The Forgotten Cog
Photo Courtesy of Brad Penner, USA TODAY Sports
The Yankees absorbed a volume of injuries that few winning MLB teams have ever experienced in 2019. Prior to the shutdown, 2020 was shaping up to be more of the same. Despite the persistent cloud that injuries created for the Yankees, hope was found in the Yankees’ extensive depth and “next man up” mentality. For sure, the Yankees have received excellent performances around the diamond by both likely and unlikely sources over the past couple of seasons. As much as all of us are reeling from the loss of baseball for the foreseeable future, there is no denying that the shutdown works to the Yankees’ advantage with regards to allowing injured players to get healthy in time for the season, as terrible as the reasons for that shutdown are. Projecting the improvements to the Yankees roster for big names like Stanton, Judge, and Paxton are pretty obvious. However, the Yankees have other injured players who are nearly as important. To highlight that, I’m going to indulge myself with one of my favorite exercises: blind studies.
Below is a list of four players and their relative contributions at the plate and their total value. Check it out:
Blind Player Study – Click to Enlarge
Obviously, this is a pretty limited subset of statistics, but they get to the core of what most of us look for in good hitters: plate discipline, power, total offensive contribution, and total cumulative value. All of the players above draw walks at at least an above-average rate, while all have above-average pop. Player B has the most power, Players A and D are walk machines, while Player C has a high offensive output despite a high strikeout rate. Based on total value, all of the players are likely at least solid defensive contributors. If forced to choose one player, who would you choose?
Player B is Brett Gardner in 2019. Player C is Mike Tauchman in 2019. And I cheated for Players A and D. Player A is Aaron Hicks in 2017. Player D is Aaron Hicks in 2018. Gardy had a true renaissance in 2019, finding launch angle and the fountain of youth to put together a nearly All-Star caliber campaign. Tauchman came out of nowhere to play great corner outfield defense with better offensive output than any of us could have predicted in a small sample size. Hicks spent 2019 alternately hurt and struggling to find his groove at the plate, prior to ultimately tearing his UCL. However, I think it is fair to say that Hicks was never fully healthy in 2019, thus I’m not sure how much we can gain by evaluating his numbers from last season.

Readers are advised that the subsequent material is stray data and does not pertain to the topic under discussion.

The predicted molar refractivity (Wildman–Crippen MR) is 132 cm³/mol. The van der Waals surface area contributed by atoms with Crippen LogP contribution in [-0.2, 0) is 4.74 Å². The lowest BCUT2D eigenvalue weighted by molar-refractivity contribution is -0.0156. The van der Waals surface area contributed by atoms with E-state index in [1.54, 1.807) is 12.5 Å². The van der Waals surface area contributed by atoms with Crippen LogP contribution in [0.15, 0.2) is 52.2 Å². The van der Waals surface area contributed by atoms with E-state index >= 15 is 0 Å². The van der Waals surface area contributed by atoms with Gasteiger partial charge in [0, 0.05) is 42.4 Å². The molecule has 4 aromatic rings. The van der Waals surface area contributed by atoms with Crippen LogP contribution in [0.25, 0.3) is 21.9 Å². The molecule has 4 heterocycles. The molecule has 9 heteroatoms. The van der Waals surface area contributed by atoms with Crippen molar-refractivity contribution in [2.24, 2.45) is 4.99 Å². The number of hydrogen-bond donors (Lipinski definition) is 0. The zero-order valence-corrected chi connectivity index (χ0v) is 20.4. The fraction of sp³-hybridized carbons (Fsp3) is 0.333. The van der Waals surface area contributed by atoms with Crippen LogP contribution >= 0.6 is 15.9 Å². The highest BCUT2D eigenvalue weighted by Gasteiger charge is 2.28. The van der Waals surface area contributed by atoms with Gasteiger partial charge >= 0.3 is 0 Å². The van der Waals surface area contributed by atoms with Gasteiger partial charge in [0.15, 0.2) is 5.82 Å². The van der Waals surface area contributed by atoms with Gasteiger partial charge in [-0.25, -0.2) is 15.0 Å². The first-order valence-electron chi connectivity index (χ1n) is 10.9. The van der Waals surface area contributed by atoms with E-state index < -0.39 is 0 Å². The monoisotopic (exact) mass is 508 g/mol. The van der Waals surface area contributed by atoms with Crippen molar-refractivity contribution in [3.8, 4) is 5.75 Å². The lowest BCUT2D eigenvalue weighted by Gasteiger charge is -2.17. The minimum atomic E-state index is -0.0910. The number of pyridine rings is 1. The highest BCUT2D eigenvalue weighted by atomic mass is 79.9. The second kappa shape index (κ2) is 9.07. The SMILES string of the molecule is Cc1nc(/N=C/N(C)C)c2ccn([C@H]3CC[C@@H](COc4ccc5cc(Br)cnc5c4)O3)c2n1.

Hicks was a main cog in the Yankee machine in 2017 and 2018. He is credited by playing at least solid defense by most metrics, he’s a solid baserunner, and he is more valuable at the plate than most people give him credit for. Most importantly, in a lineup of bombers, Hicks consistently has shown elite plate discipline, walking at elite rates, while hardly ever striking out by modern standards. Even in his diminished 2019 season, Hicks got on-base at an acceptable rate despite hitting just .235. Just in quick snapshot form, Hicks compares at least comparably to Gardy and Tauchman, and I think the possibility for regression is strong for both guys, either due to age or pedigree.
With all of the major injuries the Yankees have sustained over the last year and change, I think that Hicks has managed to fall under the radar. I miss baseball terribly, but the break will give the Yankees a chance to regain some of their injured talent. I think that recency bias has caused many Yankee fans to overlook Hicks’ contributions to the lineup, when healthy. The last time we saw a truly healthy version of Aaron Hicks, he was an All-Star caliber player. Assuming that Hicks’ elite arm is intact following Tommy John Surgery, I think we should all be excited to see his return – he may very well be one of the 3 best outfielders on the current roster.